RBC History


Rev. Dr. Alicia Orloff Matsunaga (1932~1998)
A native of Livermore California, who received B.A. degree from the University of California, and M.A. from the University of Redlands, theological training in Kyoto, Japan and a Ph.D. from Claremont Graduate University. She taught nine years of Buddhism and Oriental culture at UCLA and then was summoned back to Japan to become the Bomori or Vice Pastor of the Eikyoji and worked over a decade to further develop the temple. In 1989 she founded the Reno Buddhist Church with her husband and planted a seed of Buddhism in Nevada.
Her first book THE BUDDHIST PHILOSOPHY OF ASSIMILATION was awarded the NHK (Japanese National Broadcasting) award. Together with her husband she has written and translated over a dozen books, the most well known being THE FOUNDATION OF JAPANESE BUDDHISM Vol. I and II, which are nationally well known college text books. Alicia returned to the Pure Land Jul. 27, 1998 in Reno NV.

Rev. Dr Daigan Lee Matsunaga, founder and temple master of the Reno Buddhist Church passed away on February 25, 2010 in Sapporo Japan. Dr Matsunaga was born June 22, 1941 and raised in the Eikyoji Buddhist Temple in Fukagawa-shi, Hokkaido Japan. After ordination and Buddhist theological training, he came to the University of Southern California Theology School on a scholarship for further study. He received an M.A. and a Ph.D at the Claremont Graduate University. Appointed as a professor at California State University Northridge, he taught Japanese cultural history and Buddhism for over 13 years. He was called back to Tokyo to establish the International Buddhist Study Center at the Tokyo Honganji by the Supreme Primate of the Jodo Shinshu church and was its current director. At the same time he was the temple master of Eikyoji on Hokkaido, which he succeeded to upon the death of his father. He also held a position of a visiting professorship at the University of Wales in the United Kingdom where he lectured on Buddhism for a dozen years. He and his wife, Alicia Orloff- Matsunaga founded the Reno Buddhist Church in 1989. Alicia preceeded Dr Matsunaga in death in 1998. Dr Matsunaga's second wife, Akemi, lives on Hokkaido, in Sapporo Japan.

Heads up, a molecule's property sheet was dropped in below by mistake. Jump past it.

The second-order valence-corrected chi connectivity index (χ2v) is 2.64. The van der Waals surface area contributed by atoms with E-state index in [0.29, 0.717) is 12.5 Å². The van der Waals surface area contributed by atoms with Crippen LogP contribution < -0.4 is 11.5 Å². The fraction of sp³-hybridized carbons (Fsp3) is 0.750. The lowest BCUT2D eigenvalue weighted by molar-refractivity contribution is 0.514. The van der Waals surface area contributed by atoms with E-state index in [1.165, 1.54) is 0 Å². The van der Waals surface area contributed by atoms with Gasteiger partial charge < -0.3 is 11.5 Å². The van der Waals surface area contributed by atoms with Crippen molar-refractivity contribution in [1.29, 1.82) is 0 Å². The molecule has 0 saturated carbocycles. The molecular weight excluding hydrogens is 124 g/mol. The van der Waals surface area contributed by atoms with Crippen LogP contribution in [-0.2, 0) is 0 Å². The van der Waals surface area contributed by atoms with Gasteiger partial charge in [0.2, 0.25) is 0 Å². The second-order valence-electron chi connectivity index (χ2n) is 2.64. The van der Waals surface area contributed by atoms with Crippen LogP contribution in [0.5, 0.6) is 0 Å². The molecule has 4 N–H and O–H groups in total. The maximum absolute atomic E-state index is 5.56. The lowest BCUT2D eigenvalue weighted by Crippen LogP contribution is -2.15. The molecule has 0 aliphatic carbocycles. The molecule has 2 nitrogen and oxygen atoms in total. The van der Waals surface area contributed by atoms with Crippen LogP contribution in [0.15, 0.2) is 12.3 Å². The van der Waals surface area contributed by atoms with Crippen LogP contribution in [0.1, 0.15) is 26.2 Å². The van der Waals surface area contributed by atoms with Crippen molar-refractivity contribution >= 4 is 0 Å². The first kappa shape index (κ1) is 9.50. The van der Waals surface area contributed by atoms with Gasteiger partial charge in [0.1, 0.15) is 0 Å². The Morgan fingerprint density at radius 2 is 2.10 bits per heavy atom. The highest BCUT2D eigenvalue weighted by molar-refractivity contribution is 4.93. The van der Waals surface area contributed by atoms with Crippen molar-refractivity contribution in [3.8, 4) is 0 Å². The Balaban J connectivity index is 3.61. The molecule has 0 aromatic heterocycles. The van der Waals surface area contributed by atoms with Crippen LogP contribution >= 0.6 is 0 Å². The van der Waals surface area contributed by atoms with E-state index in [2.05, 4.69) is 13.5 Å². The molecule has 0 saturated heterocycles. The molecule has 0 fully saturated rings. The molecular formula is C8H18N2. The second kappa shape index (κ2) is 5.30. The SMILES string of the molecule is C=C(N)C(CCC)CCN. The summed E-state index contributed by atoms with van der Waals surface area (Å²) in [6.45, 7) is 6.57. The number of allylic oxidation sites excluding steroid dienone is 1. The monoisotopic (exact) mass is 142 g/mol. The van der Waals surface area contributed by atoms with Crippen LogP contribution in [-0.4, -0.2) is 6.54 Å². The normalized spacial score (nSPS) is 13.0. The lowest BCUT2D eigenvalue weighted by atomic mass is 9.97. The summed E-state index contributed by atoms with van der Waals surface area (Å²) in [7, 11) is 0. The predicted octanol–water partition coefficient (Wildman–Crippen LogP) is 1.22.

The Eikyoji Institute of America (originally located at 548 California Avenue) was established as a non-profit organization in 1989 by Alicia O. Matsunaga and Daigan L. Matsunaga with the wishes and dreams of Americans who wanted to see Buddhism 
take root in Nevada and offer the wisdom and practices of Buddhism to further benefit the country. They established Reno Buddhist Church as a Sangha of non-denominational Buddhists (although affiliated with Jodo Shinshu Pure Land denomination of Japanese Buddhism). RBC congregation is made up of folks from all walks of American life - We are American Buddhists.

In 1993, the EIA purchased the RBC Plumas St. property from the Lighthouse of God Church on November 29, 1993. The adjacent Shasta House was also purchased at this time along with the parking lot on the south side of Taylor St. 


Following Dr. Matsunaga’s vision of a non-denominational American Buddhist presence in Reno, RBC makes its facilities available to other Buddhists groups in the area. This is the Reno Buddhist Center. Hiroma Hall, the Kannon Room, the Seishi Room, the RBC library, and the Fireside Room, are all made available to like minded and sangha organizations dana/fee basis.

Eikyoji Temple in Hokkaido Japan 
The Eikyoji (Temple of Eternal Teaching) of Japan was established in 1900 by Rev. Taikyo Matsunaga in the middle of wilderness then and still is the northern frontier of Japan. Rev. Taikyo Matsunaga (1866-1940) was an ordained priest in Toyama on the main island of Honshu who migrated north to establish a new church for the farmers there who opened up the virgin land. He and his wife Fude Matsunaga (1879-1942) came to the frontier island of Hokkaido with their 3 years old son Taie and devoted their entire lives to lay the foundation of the Eikyoji Temple.

The second temple master, Rev. Taie Matsunaga (1897-1976) and his wife Kei Matsunaga (1901-1965) succeeded the works of the founder dedicating their lives to the temple ministry. They won wide respect of the congregation and were the spiritual leaders of the community.

The third temple master, Rev. Daigan L. Matsunaga, is his son and the pastor of the Reno Buddhist church. Rev. Dr. D. L. Matsunaga, together with his American wife, worked over two decades in Japan to further the development of the Eikyoji.  The new roof and new gatehouse were executed under their watch. 

The Congregation of the Eikyoji in Japan celebrated their centennial in 2000, and had great interest in sharing their faith with people in Reno and offered support for the Reno Buddhist Church (Eikyoji Institute of America). Many of them have visited Reno and have been sending their sons and daughters to Reno to study at UNR. Many Reno members have been also visiting Eikyoji.

The Eikyoji Institute of America (originally at 548 California Avenue) was established as a non-profit organization in 1989 by Alicia O. Matsunaga and Daigan L. Matsunaga with the wishes and dreams of Americans who wanted to see Buddhism take root in Nevada and offer the wisdom and practices of Buddhism to further benefit the country.